The games industry contains a broad spectrum of games that will appeal to a wide range of people, if you like puzzles that’s fine, shooters? More choice than you’ll ever need, narrative games? Taken some major steps forward and there are some gems out there. But for some people the games they can play are limited by factors outside their control.
I, like many gamers out there have a disability, whilst it predominately effects my mobility it has knock on effects with regards to my dexterity and coordination. Thus I’ve faced some games that have pushed me very close to the limits of what I can physically do (more on that later) but I’ve always overcome it, so what’s making me write this now?
Staring Into The Horizon
I have recently been playing the eagerly awaited, open world RPG set in a futuristic setting, Horizon Zero Dawn. At the time of writing I’ve spent about 10 hours in the game, and to be honest I can’t decide how I feel about it. The setting visuals and main story are all pretty interesting, however it falls down in other areas. It suffers terribly from the problem RPGs have in the early hours of your character being too weak, I have other problems with it too, which I may write about at a future date. So what does this all have to do with disability? Well the thing I dislike most about Horizon Zero Dawn is its combat, to explain why I need to tell a bit of a story.
To me, perhaps my greatest gaming achievement is completing the story mode of The Witcher 3: Wild Hunt. This is because it is a game that tested my gaming ability to its maximum. The Witcher is probably the closest I’ll come to playing a Dark Souls game. Before fans of both series point on the differences between the two games, let me explain. Both games have a combat system where the point is that you can’t just charge in and defeat bosses and tough enemies, you have to manage stamina, dodges and numerous other systems. Thus it requires a great deal of coordination, timing and spatial awareness. I feel the reason I was eventually able to overcome the later stages of The Witcher is that the majority of enemies are quite slow, with predictable attack patterns that you defeat by learning these patterns, long story short, speed is key. However my feeling with Horizon is that enemies are just a little bit too fast for me, I don’t have the reactions to defeat major enemies. This is further exacerbated by the fact that in the combat you’re having to use normally 3 buttons to fire a weapon. This can often require complex positioning of your fingers that I struggle with not so much because of a lack of skill, but because my fingers physically struggle to do that. I am hopeful that my skills will adapt as was the case with The Witcher, but I have a slight worry that my enjoyment of what could be a great game could be hampered by my condition.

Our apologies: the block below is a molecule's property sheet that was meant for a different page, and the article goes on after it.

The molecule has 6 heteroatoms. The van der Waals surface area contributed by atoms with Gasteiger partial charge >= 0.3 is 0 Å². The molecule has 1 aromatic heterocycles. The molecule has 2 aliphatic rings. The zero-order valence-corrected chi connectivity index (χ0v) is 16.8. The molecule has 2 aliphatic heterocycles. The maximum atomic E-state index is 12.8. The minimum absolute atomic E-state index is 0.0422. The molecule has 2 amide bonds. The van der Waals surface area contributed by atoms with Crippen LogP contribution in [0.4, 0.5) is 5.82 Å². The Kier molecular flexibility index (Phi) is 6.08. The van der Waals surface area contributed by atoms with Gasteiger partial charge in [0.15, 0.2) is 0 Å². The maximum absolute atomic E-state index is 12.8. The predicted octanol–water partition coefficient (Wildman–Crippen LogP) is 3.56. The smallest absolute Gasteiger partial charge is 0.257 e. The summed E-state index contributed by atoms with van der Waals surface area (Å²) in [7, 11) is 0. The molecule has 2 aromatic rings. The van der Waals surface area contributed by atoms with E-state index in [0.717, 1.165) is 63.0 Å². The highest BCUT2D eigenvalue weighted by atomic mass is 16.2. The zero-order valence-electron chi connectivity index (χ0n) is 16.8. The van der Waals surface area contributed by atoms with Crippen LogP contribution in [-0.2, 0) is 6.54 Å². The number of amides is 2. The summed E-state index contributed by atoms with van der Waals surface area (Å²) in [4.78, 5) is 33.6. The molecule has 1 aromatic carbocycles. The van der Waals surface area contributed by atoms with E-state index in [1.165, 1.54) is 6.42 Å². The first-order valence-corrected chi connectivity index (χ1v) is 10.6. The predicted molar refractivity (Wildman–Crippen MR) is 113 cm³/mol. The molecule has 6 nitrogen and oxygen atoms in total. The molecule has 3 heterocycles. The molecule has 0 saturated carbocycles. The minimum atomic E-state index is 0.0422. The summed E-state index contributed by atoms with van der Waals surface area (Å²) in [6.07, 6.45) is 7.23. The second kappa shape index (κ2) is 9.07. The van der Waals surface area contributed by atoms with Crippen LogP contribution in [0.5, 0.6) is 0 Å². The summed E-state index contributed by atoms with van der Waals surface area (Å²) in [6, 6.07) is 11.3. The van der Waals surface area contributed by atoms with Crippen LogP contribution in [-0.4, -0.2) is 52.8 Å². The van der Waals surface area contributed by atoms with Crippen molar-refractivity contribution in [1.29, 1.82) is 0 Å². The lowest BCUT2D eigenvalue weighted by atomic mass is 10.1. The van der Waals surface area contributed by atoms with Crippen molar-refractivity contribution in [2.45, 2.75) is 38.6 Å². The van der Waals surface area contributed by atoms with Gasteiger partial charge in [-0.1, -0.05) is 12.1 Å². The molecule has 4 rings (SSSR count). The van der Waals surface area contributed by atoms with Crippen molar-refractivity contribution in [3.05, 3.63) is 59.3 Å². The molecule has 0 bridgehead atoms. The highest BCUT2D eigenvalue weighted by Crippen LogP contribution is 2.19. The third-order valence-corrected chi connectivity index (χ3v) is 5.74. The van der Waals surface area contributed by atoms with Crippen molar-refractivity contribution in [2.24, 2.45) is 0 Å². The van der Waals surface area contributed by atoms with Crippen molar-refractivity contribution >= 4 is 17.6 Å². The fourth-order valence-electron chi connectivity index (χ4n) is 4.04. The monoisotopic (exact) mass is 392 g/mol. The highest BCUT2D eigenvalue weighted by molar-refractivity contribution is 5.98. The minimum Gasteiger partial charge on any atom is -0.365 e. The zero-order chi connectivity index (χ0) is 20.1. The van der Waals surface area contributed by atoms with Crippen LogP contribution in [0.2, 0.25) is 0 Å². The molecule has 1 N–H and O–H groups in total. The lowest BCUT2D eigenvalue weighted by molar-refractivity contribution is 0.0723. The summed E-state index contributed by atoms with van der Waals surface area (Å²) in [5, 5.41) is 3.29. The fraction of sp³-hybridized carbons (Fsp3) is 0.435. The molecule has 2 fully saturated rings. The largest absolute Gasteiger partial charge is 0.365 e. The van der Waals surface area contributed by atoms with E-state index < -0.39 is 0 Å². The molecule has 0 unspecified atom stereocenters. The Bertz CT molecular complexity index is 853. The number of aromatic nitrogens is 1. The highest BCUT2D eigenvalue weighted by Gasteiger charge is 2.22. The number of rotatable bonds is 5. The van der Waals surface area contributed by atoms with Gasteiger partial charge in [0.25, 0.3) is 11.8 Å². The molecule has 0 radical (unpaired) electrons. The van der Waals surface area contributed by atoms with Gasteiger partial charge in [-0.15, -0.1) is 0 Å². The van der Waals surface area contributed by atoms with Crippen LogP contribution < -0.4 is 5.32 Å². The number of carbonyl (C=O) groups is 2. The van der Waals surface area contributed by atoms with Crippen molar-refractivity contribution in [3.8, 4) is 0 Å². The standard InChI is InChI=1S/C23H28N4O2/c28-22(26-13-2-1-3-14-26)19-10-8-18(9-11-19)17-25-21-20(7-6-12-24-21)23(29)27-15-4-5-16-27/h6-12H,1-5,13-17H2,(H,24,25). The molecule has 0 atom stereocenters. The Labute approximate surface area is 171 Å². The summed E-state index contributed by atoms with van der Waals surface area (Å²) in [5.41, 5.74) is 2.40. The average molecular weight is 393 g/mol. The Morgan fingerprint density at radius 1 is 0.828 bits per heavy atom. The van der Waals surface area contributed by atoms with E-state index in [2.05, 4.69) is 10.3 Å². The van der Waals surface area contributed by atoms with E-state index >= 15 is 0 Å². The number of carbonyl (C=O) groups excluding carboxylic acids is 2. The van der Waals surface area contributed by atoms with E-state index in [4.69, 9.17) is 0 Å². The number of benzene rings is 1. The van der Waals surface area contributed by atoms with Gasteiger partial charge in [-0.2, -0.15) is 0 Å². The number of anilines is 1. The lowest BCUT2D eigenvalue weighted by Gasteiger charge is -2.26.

The State of the Industry
This raises other questions about what can the games industry to do to better improve experiences for disabled games. Thus it becomes useful to look at some of the things games have done to aid or in some cases to the detriment of disabled gamers
Just Cause 2
Without spoiling the story (though there frankly isn’t much of one) the final fight of that game at one point requires you to input a sequence of 6-7 of the face buttons on your controller in order to progress and defeat the boss. This is perhaps one of the toughest things I’ve had to do. Simply because the stress of a boss fight is likely to make anyone slightly panicked and more prone to mistakes. However that is somewhat amplified in my case, furthermore my limited dexterity would often lead to my fingers slipping onto the wrong button causing me to fail. If this was slightly slowed down this wouldn’t be a major issue. Basically due consideration should be made to as broad a range of gamers as possible.